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Review of Bluefish

Bluefish Bluefish
by Pat Schmatz
Middle School    Candlewick    229 pp.
9/11    978-0-7636-5334-7    $15.99
e-book ed.  978-0-7636-5614-0    $15.99

“Stupid bluefish” Travis Roberts finds “lowlife trailer-trash loser” Vida “Velveeta” Wojciehowski in a lovely, understated book that celebrates the possibility of a kind and humane friendship between an eighth-grade girl and boy. Travis and Velveeta meet while both are hurting from losses in their lives: Travis’s beloved dog has disappeared and his alcoholic grandfather has summarily moved them from their old house; Velveeta’s friend and mentor Calvin, who introduced her to the world of books and old movies and offered her sanctuary from her unhappy home life, has just died. They both have weighty secrets to protect. Like two lonely planets in a tentative gravitational pull, they spiral toward each other. Travis’s story is told in third person, each chapter followed by a first-person narrative by Velveeta, and it’s a testament to Schmatz’s craft that she so eloquently brings two ordinary young people to life on the page, rooting the novel in subtleties that make all the difference — Travis’s pretty eyes “full of words,” his “shadow smile,” the gestures of a boy and a girl discovering ways to be themselves in the world. With allusions to To Kill a Mockingbird and Marcus Zusak’s The Book Thief, this novel is also an ode to the significance of reading in the lives of young people and to a teacher who knows the power literature can wield. Unique and original, believable and poignant, this is a book with power of its own.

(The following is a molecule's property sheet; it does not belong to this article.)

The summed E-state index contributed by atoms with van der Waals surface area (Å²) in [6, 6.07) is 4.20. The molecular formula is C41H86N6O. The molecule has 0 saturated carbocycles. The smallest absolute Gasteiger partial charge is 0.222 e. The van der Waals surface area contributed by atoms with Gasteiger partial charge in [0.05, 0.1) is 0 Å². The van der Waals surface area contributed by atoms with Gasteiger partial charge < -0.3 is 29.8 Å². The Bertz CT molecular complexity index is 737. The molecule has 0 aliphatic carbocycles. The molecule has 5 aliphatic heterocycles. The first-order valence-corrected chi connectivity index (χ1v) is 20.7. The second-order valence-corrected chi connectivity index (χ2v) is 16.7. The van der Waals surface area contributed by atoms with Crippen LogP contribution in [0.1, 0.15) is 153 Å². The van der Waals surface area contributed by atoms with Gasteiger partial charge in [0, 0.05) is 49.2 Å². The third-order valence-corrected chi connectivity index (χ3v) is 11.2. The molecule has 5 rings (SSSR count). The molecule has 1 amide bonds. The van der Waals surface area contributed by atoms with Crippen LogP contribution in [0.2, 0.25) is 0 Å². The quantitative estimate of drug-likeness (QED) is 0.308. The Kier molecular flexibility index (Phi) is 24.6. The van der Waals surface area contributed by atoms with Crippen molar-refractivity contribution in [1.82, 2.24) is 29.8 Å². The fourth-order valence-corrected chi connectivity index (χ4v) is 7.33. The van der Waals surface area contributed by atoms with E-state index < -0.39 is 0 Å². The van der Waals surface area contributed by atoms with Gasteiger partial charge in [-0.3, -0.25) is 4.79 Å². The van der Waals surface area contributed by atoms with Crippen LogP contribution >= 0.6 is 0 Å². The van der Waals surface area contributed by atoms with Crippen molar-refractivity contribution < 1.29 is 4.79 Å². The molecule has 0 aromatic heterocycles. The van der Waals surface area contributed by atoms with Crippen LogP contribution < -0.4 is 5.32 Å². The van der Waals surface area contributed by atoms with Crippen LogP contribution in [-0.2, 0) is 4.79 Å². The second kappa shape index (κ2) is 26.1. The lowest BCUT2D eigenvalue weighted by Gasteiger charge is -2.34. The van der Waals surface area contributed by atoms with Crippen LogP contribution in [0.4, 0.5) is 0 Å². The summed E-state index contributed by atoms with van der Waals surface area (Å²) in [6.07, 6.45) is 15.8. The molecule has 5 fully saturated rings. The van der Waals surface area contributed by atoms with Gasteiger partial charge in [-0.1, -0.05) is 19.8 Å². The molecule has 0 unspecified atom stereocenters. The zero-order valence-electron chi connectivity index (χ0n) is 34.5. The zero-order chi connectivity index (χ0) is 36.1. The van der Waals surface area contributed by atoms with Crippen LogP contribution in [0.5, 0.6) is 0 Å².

From the November/December 2011 issue of The Horn Book Magazine.

About Dean Schneider

Dean Schneider teaches seventh and eighth grades at the Ensworth School in Nashville, Tennessee.



  1. This book was inspiring and was a outrageously simply wonderfully perfect story about a couple imperfect lives evolving. Simply wondrous.

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